tue 16/07/2024

Stefan Jackiw and Friends, Edinburgh International Festival 2023 review - focused playing, with restraint thrown to the winds | reviews, news & interviews

Stefan Jackiw and Friends, Edinburgh International Festival 2023 review - focused playing, with restraint thrown to the winds

Stefan Jackiw and Friends, Edinburgh International Festival 2023 review - focused playing, with restraint thrown to the winds

Kicking off in style at the Queen's Hall

Stefan JackiwSophie Zhai

And we’re off! This concert marked the beginning not just of the 2023 Edinburgh International Festival but, perhaps more importantly, of Nicola Benedetti’s tenure in charge as the EIF’s Director. She came onstage for a chat before a note of music was played. Part of her mission as director appears to be to make the arts more accessible, and if her introductory chat wasn’t much more than a gentle hello then it still did the job. Any aim to demystify classical music has to be welcomed.

That brief seems to have been passed on to violinist Stefan Jackiw, the artist around whom this programme centred, because he preceded the performance of Charles Ives’ Piano Trio with a brief chat about Ives’ background and musical priorities. That served as the perfect way in, because it focused on the collision of musical styles that is so central to Ives’ musical identity and, in fact, shows up so repeatedly in this work. Orion WeissJackiw, together with pianist Orion Weiss (pictured above) and cellist Sterling Elliott (pictured below), enjoyed slamming down the musical contrasts that occurred throughout this piece, most obviously in the gloriously exuberant cacophony of the second movement, where Ives tears his way through dozens of the tunes that defined his time at Yale University. All three musicians played it with electric virtuosity, Elliott permitting himself a wry smile at the sheer zaniness of the juxtapositions while Weiss’s piano line underpinned the whole thing with rock-like focus, something that extended into the gentle nostalgia of the lyrical finale.

Jackiw and Weiss began the concert with James MacMillan’s Violin Sonata Before The Tryst, a work influenced by folk music but bearing all the hallmarks of MacMillan’s own forensic style. Throughout there was always a sense of violinist and pianist listening acutely to one another, even when their instruments seemed to be saying completely different things, sometimes lyrical and wistful, sometimes teeth-grittingly determined, literally so in the case of Weiss at the piano. The ballad style always drifted through, though, and Jackiw embraced the extremes of both dynamics and technique in order to do it justice.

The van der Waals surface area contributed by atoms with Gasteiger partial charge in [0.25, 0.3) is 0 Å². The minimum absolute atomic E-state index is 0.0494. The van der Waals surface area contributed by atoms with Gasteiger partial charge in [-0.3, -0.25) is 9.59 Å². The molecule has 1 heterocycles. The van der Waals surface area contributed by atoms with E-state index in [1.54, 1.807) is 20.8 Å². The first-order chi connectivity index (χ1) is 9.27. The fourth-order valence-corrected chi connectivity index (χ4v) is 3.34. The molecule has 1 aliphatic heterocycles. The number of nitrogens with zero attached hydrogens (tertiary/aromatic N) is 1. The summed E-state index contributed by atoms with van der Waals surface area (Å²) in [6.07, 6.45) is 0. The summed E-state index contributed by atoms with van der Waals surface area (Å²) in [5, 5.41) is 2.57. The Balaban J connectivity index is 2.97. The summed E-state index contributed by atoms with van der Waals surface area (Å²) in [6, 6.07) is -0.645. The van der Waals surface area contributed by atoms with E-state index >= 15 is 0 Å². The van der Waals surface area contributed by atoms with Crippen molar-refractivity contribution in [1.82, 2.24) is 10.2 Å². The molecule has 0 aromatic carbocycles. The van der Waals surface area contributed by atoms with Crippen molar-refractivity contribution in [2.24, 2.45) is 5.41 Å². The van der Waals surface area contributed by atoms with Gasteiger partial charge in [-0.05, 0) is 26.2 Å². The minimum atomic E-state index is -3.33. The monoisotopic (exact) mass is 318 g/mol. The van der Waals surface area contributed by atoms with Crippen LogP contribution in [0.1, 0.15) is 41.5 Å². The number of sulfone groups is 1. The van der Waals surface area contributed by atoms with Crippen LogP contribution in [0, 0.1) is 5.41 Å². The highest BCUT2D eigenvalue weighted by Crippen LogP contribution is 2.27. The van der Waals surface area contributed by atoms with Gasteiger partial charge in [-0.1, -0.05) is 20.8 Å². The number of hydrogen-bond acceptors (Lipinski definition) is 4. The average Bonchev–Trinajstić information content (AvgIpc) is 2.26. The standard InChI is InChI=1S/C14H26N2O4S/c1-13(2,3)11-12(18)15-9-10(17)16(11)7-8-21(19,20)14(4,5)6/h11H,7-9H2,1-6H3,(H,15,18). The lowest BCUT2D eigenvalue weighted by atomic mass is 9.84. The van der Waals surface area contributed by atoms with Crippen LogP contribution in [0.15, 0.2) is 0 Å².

Sterling ElliottJessica Bodner joined them on viola for their performance of Brahms’ G Minor Piano Quartet, a work in which Brahms manages to embrace an entire universe within only four instruments. If Jackiw seemed to take charge in the earlier pieces then, as in the Ives, Weiss’s piano seemed the key player in the Brahms, with beautifully grounded tone around which the string instruments focused themselves. Their vision of the first movement was dark and introverted, only just lightened by the Intermezzo before the molten lyricism of the third movement. What little restraint there was got thrown to the winds in the harum scarum of the finale, with incisive bite in the outer sections and terrific swagger to the central section. The final moments had so much kinetic energy that they seemed to be on the cusp of taking off, which might help explain the roar of the crowd when they finished.

The only thing that bothered me was the size of the audience in the hall. Normally the first Queen’s Hall concert is red-letter event that packs the Queen’s Hall’s pews, but the rows of empty seats for this concert were a worrying sign. It can’t still be down to Covid, can it? Let’s hope it’s just a first-day-blip. The music programme is very strong this year, as you might expect from the new director. It deserves to do very well.

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